Employment Lawyers Group Services

Class Action

Our law firm is eager to take on new wage and hour class actions against employers.
There are, however, several preliminary issues before a wage and hour class action can be filed. First, did the employee sign a binding arbitration agreement? If the employee has agreed to binding arbitration they have given up their rights to bring a class action as well as any action in court. They will have to bring their case in arbitration. In arbitration we might be able to file what is called a PAGA, Private Attorney General Act lawsuit to recover penalties for you and the employees who are similarly situated in terms of the wage violations. PAGA actions are not class actions, but they do allow one employee to recover penalties on behalf of their coworkers who suffered the same wage practices.


Presuming the employee has not signed a valid binding arbitration agreement, the next question is are there enough people for a class action. The criteria is based upon the statutory period. Wage and hour cases typically have four year statutes of limitation. The question is how many employees experienced similar treatment within the four year period; not how many employees work at the company at once. Some Federal cases have allowed class actions for 40-some employees. We would like to see at least 50 employees if not closer to 100 for a class action. Numerosity is one of the requirements for a class action.

If a binding arbitration agreement has not been signed and there are numerous people with the same violations the case might be a good candidate for class action status. There are still issues about how easy it is to prove the wage violation happened in a systematic fashion. Those are questions class action lawyer, Karl Gerber, would be happy to discuss with you if you call 877-525-0700.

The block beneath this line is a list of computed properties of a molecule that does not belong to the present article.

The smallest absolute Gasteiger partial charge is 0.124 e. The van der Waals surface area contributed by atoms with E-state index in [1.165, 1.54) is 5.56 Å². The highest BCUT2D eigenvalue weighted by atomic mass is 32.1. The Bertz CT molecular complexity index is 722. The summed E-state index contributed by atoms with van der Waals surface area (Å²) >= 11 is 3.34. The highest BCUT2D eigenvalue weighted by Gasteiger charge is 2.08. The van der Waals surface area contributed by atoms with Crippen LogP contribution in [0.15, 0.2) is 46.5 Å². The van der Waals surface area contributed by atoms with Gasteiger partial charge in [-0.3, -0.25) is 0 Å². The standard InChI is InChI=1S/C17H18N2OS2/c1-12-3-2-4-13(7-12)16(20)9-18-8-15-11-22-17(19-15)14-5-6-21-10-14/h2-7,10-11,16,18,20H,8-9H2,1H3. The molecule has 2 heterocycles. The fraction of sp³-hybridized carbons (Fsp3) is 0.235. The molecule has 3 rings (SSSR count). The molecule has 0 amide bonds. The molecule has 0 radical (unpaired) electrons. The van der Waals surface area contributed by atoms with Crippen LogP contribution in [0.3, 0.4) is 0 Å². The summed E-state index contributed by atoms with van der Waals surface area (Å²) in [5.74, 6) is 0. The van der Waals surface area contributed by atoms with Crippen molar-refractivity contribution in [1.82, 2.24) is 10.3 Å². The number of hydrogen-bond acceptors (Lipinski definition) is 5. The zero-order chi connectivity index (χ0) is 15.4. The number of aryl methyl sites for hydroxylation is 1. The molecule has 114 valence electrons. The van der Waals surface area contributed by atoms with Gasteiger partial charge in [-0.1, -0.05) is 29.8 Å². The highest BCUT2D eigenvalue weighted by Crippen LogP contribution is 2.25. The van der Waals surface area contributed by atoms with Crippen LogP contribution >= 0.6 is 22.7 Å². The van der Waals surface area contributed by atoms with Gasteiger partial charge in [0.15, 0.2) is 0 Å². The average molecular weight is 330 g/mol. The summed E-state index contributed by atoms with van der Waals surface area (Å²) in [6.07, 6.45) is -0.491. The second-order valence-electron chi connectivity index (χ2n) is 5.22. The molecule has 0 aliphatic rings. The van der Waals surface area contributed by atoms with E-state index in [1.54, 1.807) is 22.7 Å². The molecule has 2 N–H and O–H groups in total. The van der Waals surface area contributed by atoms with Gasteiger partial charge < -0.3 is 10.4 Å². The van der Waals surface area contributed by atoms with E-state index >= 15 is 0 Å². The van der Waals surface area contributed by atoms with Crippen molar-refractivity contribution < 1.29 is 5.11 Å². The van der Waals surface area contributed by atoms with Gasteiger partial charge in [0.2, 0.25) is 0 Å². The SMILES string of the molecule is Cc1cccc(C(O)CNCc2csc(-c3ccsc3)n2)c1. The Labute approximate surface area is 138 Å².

Although the chance of a lawyer being paid a decent hourly rate increases if the case is filed as a class action, there are several concerns our firm feels are ethical issues. Other class action firms do not necessarily agree and are eager to get potential clients to sign-on as class representatives when it might be better for them to pursue their claims individually. The basic issue is how much is the employee owed? If the employee is owed a relatively small amount of money, or the penalties are greater than what is owed class action status is the way to go. Realistically, a competent wage and hour lawyer is not going to take a case for a few thousand in unpaid wages. Those cases should be brought in small claims court, or with a Department of Labor Standards Enforcement which is an administrative agency in which an employee can attempt to collect a small amount of wages from their employer without an attorney.